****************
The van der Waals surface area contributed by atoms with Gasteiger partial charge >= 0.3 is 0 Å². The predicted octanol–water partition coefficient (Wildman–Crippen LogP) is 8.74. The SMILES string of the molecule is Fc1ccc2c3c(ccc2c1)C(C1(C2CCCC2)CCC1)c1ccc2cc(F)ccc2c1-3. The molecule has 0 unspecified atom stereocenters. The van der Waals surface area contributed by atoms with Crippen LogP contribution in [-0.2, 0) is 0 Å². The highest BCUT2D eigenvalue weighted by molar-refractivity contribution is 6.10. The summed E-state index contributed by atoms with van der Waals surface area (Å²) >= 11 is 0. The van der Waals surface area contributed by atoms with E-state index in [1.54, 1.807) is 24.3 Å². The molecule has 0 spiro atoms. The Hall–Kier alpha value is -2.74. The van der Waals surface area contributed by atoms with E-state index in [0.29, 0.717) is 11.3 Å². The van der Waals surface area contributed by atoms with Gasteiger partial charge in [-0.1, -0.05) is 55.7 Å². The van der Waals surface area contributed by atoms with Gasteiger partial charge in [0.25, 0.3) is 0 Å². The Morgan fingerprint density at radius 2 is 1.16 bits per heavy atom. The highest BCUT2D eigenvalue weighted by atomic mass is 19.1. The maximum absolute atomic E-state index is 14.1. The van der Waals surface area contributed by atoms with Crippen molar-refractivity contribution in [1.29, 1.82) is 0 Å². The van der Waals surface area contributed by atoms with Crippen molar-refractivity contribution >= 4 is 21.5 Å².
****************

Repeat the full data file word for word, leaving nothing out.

The van der Waals surface area contributed by atoms with Gasteiger partial charge >= 0.3 is 0 Å². The predicted octanol–water partition coefficient (Wildman–Crippen LogP) is 8.74. The SMILES string of the molecule is Fc1ccc2c3c(ccc2c1)C(C1(C2CCCC2)CCC1)c1ccc2cc(F)ccc2c1-3. The molecule has 0 unspecified atom stereocenters. The van der Waals surface area contributed by atoms with Crippen LogP contribution in [-0.2, 0) is 0 Å². The highest BCUT2D eigenvalue weighted by molar-refractivity contribution is 6.10. The summed E-state index contributed by atoms with van der Waals surface area (Å²) >= 11 is 0. The van der Waals surface area contributed by atoms with E-state index in [1.54, 1.807) is 24.3 Å². The molecule has 0 spiro atoms. The Hall–Kier alpha value is -2.74. The van der Waals surface area contributed by atoms with E-state index in [0.29, 0.717) is 11.3 Å². The van der Waals surface area contributed by atoms with Gasteiger partial charge in [-0.1, -0.05) is 55.7 Å². The van der Waals surface area contributed by atoms with Gasteiger partial charge in [0.25, 0.3) is 0 Å². The Morgan fingerprint density at radius 2 is 1.16 bits per heavy atom. The highest BCUT2D eigenvalue weighted by atomic mass is 19.1. The maximum absolute atomic E-state index is 14.1. The van der Waals surface area contributed by atoms with Crippen molar-refractivity contribution in [1.29, 1.82) is 0 Å². The van der Waals surface area contributed by atoms with Crippen molar-refractivity contribution >= 4 is 21.5 Å².